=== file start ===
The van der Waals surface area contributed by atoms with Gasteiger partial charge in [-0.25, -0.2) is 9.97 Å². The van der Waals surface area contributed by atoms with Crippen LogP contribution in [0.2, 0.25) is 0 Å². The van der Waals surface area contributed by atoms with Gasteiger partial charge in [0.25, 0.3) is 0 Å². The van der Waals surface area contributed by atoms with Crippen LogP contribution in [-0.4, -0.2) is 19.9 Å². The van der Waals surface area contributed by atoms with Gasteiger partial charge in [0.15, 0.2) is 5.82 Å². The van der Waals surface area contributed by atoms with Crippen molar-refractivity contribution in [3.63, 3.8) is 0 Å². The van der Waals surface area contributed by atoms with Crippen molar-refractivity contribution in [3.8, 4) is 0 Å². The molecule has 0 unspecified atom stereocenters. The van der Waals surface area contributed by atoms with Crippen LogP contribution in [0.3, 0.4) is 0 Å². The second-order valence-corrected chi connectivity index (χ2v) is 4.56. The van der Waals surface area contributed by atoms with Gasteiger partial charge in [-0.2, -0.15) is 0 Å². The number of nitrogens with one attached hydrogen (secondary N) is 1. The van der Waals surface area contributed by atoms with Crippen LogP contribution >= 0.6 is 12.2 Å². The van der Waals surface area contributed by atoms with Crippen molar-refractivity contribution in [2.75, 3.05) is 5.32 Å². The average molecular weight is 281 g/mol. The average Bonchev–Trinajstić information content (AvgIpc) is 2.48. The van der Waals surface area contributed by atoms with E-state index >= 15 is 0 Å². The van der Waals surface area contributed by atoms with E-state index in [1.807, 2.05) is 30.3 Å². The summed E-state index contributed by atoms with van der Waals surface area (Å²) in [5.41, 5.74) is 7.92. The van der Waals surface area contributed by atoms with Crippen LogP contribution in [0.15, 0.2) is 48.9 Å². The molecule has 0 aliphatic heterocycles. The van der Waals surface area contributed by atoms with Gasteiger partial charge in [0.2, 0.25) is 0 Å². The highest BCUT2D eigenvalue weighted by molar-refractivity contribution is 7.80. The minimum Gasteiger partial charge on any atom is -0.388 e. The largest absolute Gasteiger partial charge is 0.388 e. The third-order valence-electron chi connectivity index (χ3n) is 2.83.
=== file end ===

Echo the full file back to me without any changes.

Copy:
The van der Waals surface area contributed by atoms with Gasteiger partial charge in [-0.25, -0.2) is 9.97 Å². The van der Waals surface area contributed by atoms with Crippen LogP contribution in [0.2, 0.25) is 0 Å². The van der Waals surface area contributed by atoms with Gasteiger partial charge in [0.25, 0.3) is 0 Å². The van der Waals surface area contributed by atoms with Crippen LogP contribution in [-0.4, -0.2) is 19.9 Å². The van der Waals surface area contributed by atoms with Gasteiger partial charge in [0.15, 0.2) is 5.82 Å². The van der Waals surface area contributed by atoms with Crippen molar-refractivity contribution in [3.63, 3.8) is 0 Å². The van der Waals surface area contributed by atoms with Crippen molar-refractivity contribution in [3.8, 4) is 0 Å². The molecule has 0 unspecified atom stereocenters. The van der Waals surface area contributed by atoms with Crippen LogP contribution in [0.3, 0.4) is 0 Å². The second-order valence-corrected chi connectivity index (χ2v) is 4.56. The van der Waals surface area contributed by atoms with Gasteiger partial charge in [-0.2, -0.15) is 0 Å². The number of nitrogens with one attached hydrogen (secondary N) is 1. The van der Waals surface area contributed by atoms with Crippen LogP contribution >= 0.6 is 12.2 Å². The van der Waals surface area contributed by atoms with Crippen molar-refractivity contribution in [2.75, 3.05) is 5.32 Å². The average molecular weight is 281 g/mol. The average Bonchev–Trinajstić information content (AvgIpc) is 2.48. The van der Waals surface area contributed by atoms with E-state index >= 15 is 0 Å². The van der Waals surface area contributed by atoms with E-state index in [1.807, 2.05) is 30.3 Å². The summed E-state index contributed by atoms with van der Waals surface area (Å²) in [5.41, 5.74) is 7.92. The van der Waals surface area contributed by atoms with Crippen LogP contribution in [0.15, 0.2) is 48.9 Å². The molecule has 0 aliphatic heterocycles. The van der Waals surface area contributed by atoms with Gasteiger partial charge in [0.2, 0.25) is 0 Å². The highest BCUT2D eigenvalue weighted by molar-refractivity contribution is 7.80. The minimum Gasteiger partial charge on any atom is -0.388 e. The largest absolute Gasteiger partial charge is 0.388 e. The third-order valence-electron chi connectivity index (χ3n) is 2.83.